Monday Starter: Ursuline motherhouse in Kansas gets new life after 14 years of dormancy

Sr. Bernadette Bryan's chemistry class at Ursuline Academy in Paola, Kansas, in the 1920s. On Aug. 31, the Paola campus' motherhouse officially reopened as Arista Recovery. (Courtesy of the Ursuline Sisters of Mount St. Joseph)

Sr. Bernadette Bryan's chemistry class at Ursuline Academy in Paola, Kansas, in the 1920s. On Aug. 31, the Paola campus' motherhouse officially reopened as Arista Recovery. (Courtesy of the Ursuline Sisters of Mount St. Joseph)

by Dan Stockman

View Author Profile

dstockman@ncronline.org

Join the Conversation

Send your thoughts to Letters to the Editor. Learn more

Editor's note: Global Sisters Report's Monday Starter is a weekly feature from GSR staff writers that rounds up news from or about women religious that you may otherwise have missed.
Monday Starter logo

The Ursuline Sisters' motherhouse in Paola, Kansas, has returned to life after more than a decade of being shuttered.

Ursuline sisters were on the 36-acre campus from 1895 to 2008, when the 23 remaining sisters merged with the Ursuline Sisters of Mount St. Joseph in Maple Mount, Kentucky.

Now, the motherhouse is home to Arista Recovery, a rehabilitation facility for people recovering from drug or alcohol addictions.

Arista Recovery officials and local dignitaries cut the ribbon Aug. 31 on the new rehabilitation facility for those recovering from drug and alcohol addictions in what had been the Ursuline Sisters motherhouse in Paola, Kansas. (GSR photo/Michele Morek)

Arista Recovery officials and local dignitaries cut the ribbon Aug. 31 on the new rehabilitation facility for those recovering from drug and alcohol addictions in what had been the Ursuline Sisters motherhouse in Paola, Kansas. (GSR photo/Michele Morek)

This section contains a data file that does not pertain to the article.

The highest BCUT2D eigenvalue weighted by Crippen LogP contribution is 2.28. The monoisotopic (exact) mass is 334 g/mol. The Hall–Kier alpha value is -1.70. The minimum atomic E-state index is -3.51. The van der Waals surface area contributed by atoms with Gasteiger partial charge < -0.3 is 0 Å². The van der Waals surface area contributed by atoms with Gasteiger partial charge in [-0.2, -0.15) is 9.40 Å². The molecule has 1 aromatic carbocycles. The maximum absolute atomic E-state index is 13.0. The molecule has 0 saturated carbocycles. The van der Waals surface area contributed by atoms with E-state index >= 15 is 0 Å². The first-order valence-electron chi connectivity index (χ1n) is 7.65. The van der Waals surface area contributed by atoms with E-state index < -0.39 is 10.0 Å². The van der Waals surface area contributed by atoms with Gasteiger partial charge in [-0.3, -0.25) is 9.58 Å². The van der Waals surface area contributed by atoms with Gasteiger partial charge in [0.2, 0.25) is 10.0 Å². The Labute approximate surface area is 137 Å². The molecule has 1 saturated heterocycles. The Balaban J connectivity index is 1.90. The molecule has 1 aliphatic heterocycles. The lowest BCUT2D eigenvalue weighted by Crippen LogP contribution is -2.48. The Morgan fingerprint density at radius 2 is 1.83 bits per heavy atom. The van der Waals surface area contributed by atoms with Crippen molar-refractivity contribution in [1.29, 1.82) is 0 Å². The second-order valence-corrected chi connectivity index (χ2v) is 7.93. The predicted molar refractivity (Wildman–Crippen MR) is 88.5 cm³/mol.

According to the Miami County Republic, the campus auditorium was given to the city of Paola and is now the Paola Community Center. A philanthropist in 2018 planned to turn the motherhouse into a home for foster children who had aged out of the system, but the plans fell through. In 2019, the property was purchased for an assisted-living facility, but that, too, fell through. In 2021, the newspaper reported, ownership group GMF Capital bought the campus for $6.5 million to be home for the rehab facility.

Updating the motherhouse cost millions: It needed a sprinkler system, new flooring, paint, and extensive remodeling to meet its new use, the Republic reported.

The campus of the Ursuline Sisters of Paola, Kansas, in an undated photo (Courtesy of the Ursuline Sisters of Mount St. Joseph)

The campus of the Ursuline Sisters of Paola, Kansas, in an undated photo (Courtesy of the Ursuline Sisters of Mount St. Joseph)

On Aug. 31, Arista Recovery held a grand opening, hosting tours and several Ursuline Sisters, including three women who had been Paola Ursulines: Sr. Angela Fitzpatrick and Sr. Pat Lynch, both now Sisters of Mount St. Joseph, and Sean Spraley, who is no longer in religious life.

The three reminisced as they toured the building, the newspaper said, appreciating the features that remained, such as the fireplace and large, heavy doors.

"They even kept the chandeliers," Lynch told the Republic. "I thought we took those to Kentucky." 

Sister Roch, major figure in Catholic health care, dies

Mercy Sr. Mary Roch Rocklage, a towering figure in Catholic health care, died Aug. 23. She was 87.

According to an appreciation published by Mercy health care system, she was affectionately known as "Sister Roch" and was considered the modern-day foundress of the system, which now has more than 300 offices and more than 2,100 physicians across four states.

Born Antoinette Marie Rocklage, she began her career in health care in 1954, studying nursing, and took her first vows as a Sister of Mercy in 1957. She served as board chair of both the American Hospital Association and the Catholic Health Association; testified before Congress in 1990 in favor of a national health program; discussed health care with President George W. Bush in 2002; received the American Hospital Association Distinguished Service Award, the Catholic Health Association Lifetime Achievement Award, and the Missouri Hospital Association Career Achievement Award; and was inducted into Modern Healthcare's Health Care Hall of Fame.